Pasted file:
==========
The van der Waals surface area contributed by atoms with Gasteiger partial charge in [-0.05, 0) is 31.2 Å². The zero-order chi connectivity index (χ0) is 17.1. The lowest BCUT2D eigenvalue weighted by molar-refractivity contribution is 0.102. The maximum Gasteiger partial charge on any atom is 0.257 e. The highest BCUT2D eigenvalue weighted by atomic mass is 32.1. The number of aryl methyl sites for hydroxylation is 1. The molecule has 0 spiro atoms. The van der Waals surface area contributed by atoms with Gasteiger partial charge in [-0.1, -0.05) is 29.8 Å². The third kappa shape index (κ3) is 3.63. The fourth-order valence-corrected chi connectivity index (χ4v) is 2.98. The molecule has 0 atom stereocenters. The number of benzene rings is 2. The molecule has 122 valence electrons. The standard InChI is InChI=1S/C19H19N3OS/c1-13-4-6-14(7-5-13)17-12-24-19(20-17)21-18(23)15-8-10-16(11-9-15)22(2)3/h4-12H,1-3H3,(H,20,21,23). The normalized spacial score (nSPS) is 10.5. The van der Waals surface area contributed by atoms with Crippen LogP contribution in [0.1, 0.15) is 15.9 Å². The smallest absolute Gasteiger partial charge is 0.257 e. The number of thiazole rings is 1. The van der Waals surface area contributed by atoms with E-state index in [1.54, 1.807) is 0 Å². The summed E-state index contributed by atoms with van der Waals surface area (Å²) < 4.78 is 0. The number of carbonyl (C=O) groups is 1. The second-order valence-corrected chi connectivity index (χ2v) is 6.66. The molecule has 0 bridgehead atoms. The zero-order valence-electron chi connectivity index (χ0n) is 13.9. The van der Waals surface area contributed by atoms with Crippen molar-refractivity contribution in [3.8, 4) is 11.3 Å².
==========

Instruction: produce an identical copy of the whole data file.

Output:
The van der Waals surface area contributed by atoms with Gasteiger partial charge in [-0.05, 0) is 31.2 Å². The zero-order chi connectivity index (χ0) is 17.1. The lowest BCUT2D eigenvalue weighted by molar-refractivity contribution is 0.102. The maximum Gasteiger partial charge on any atom is 0.257 e. The highest BCUT2D eigenvalue weighted by atomic mass is 32.1. The number of aryl methyl sites for hydroxylation is 1. The molecule has 0 spiro atoms. The van der Waals surface area contributed by atoms with Gasteiger partial charge in [-0.1, -0.05) is 29.8 Å². The third kappa shape index (κ3) is 3.63. The fourth-order valence-corrected chi connectivity index (χ4v) is 2.98. The molecule has 0 atom stereocenters. The number of benzene rings is 2. The molecule has 122 valence electrons. The standard InChI is InChI=1S/C19H19N3OS/c1-13-4-6-14(7-5-13)17-12-24-19(20-17)21-18(23)15-8-10-16(11-9-15)22(2)3/h4-12H,1-3H3,(H,20,21,23). The normalized spacial score (nSPS) is 10.5. The van der Waals surface area contributed by atoms with Crippen LogP contribution in [0.1, 0.15) is 15.9 Å². The smallest absolute Gasteiger partial charge is 0.257 e. The number of thiazole rings is 1. The van der Waals surface area contributed by atoms with E-state index in [1.54, 1.807) is 0 Å². The summed E-state index contributed by atoms with van der Waals surface area (Å²) < 4.78 is 0. The number of carbonyl (C=O) groups is 1. The second-order valence-corrected chi connectivity index (χ2v) is 6.66. The molecule has 0 bridgehead atoms. The zero-order valence-electron chi connectivity index (χ0n) is 13.9. The van der Waals surface area contributed by atoms with Crippen molar-refractivity contribution in [3.8, 4) is 11.3 Å².